I’ve made a lot of mistakes in youth ministry—a lot!
Many of my mistakes came when I first started as a youth minister because I had no idea what I was doing. I devoured lots (and lots) of books to teach me what I needed to know, but I found that when actually doing youth ministry, I forgot much of what I read.
Sometimes I mistakenly sacrificed my students’ needs to focus on programs. And other times I remembered my students, but I forgot about my volunteers. What might be somewhat surprising is that my greatest oversight was not with students or volunteers—it was with parents of teens!
How to Support Parents of Teens
Why We Forget about Parents of Teens
Maybe you have neglected the importance of parents as cultivators of their teen’s spiritual growth. Here are two reasons why that might resonate with you:
I wasn’t a parent myself. Since I wasn’t a parent, and because my own parents were never involved in my faith while growing up, I forgot about the importance of parent participation in the spiritual life of teens.
I was told youth faith development was my job. When I began in youth ministry, I found that many parents assumed that their teen’s spiritual growth was solely my responsibility. The logic was simple- the church hired me to do the spiritual stuff. This is a tremendous weight on the youth minister’s shoulder. It also limits parents’ involvement to only “pick up” and “drop off” responsibilities.
Parents are central to the spiritual development of teenagers.
And if that’s the case, then as youth ministers, we need to support parents in fostering the spiritual growth of their teens. But how?
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Helping to Motivate Parents
One of the primary ways we can support parents is by motivating them. You may find that many parents lack the motivation to nurture spiritual growth in their teens because either (1) They don’t know why it’s important, or (2) they don’t know what to do.
If parents don’t know why being a spiritual leader is important, how can we expect them to be motivated to take on that responsibility?
Take a few minutes to write down a few bullet points on why parents should assume the role of spiritual teacher of their teen. Try to give as many reasons as you can, and even attempt to commit some of these reasons to memory.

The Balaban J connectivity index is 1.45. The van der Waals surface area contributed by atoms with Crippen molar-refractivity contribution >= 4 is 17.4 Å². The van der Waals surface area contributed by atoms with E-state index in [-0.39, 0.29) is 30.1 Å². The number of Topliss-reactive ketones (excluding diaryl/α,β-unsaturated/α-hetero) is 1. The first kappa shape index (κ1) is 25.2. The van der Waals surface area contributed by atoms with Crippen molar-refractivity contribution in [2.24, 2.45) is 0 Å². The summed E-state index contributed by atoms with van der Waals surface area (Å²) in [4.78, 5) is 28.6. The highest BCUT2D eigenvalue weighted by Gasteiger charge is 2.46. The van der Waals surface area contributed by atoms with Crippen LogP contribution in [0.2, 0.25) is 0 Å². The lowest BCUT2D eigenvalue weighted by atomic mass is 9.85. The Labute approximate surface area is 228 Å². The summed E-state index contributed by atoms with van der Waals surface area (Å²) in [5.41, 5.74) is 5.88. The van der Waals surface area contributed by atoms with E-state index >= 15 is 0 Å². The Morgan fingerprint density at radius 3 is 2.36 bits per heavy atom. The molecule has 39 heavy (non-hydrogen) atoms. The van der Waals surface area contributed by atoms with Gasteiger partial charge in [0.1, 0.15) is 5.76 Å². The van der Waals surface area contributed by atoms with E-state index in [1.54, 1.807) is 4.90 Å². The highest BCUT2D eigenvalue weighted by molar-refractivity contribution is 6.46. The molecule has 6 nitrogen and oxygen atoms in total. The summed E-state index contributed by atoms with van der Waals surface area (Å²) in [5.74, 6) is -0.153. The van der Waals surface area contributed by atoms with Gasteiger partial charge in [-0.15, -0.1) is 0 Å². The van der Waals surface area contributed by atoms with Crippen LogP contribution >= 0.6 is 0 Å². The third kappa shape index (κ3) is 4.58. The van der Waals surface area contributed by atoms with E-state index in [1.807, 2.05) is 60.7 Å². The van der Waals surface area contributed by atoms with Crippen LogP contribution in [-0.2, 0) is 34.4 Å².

This exercise will help you practice articulating an answer to why. Parents may ask you why it is not solely your job; why it’s better to have their involvement as well. When you commit these points to memory, you provide yourself with a well-articulated purpose. Then you will be prepared to motivate parents to take on the responsibility for themselves.
If parents don’t know how to act as teens’ spiritual teachers, how can we expect them to fulfill that role?
Another way we can support parents is by providing them with practical resources. Nobody likes to do a job they feel unequipped to do. Most of your parents did not go to Bible college or seminary, nor are they reading the latest books on youth ministry, so they need help.
So, here’s a list of a few practical resources which you can provide your parents to help them gain confidence:
Parents are not usually up to date with all the youth ministry resources available. You can help by sharing these resources with them. Books like Sticky Faith and blog posts on popular youth ministry blogs (like Youth Ministry Institute) that are pertinent to parents are worth sharing.
Have you ever thought about hosting a class for your parents? Consider hosting a class series for parents and their teens on navigating their faith through topics such as technology, sex, and drugs. These classes also provide a catalyst for parents and their teens to discuss such topics at home.
Sometimes all parents need to know is that they are not alone. Accountability can work in many ways. One way that may be helpful for parents to practice accountability is to encourage their family to participate in church-wide activities, such as a Lenten fast.
Don’t Forget to Listen!
The final, and most important, resource is the power of listening. Many parents just want to know that you are there for them.
Listening is especially helpful for youth ministers who do not have kids of their own. Listen to your youth’s parents and talk with them about how you can come alongside and encourage them.
When you motivate parents by explaining why their involvement is needed, provide them with how-to resources that give them confidence, and take time to listen to them, you avoid the common mistake of forgetting how valuable parents can be as spiritual leaders.
Zack holds a Master of Divinity degree, a bachelor’s in Biblical and Theological Studies from Palm Beach Atlantic University, and he is also an alumnus of YMI. He has the pleasure of serving as the Director of Youth & Young Adults and the Website & Social Media Coordinator at Sanlando United Methodist Church in Longwood, FL. Zack loves spending time with his wife, Olivia, usually by soaking up the Florida sun at the beach together.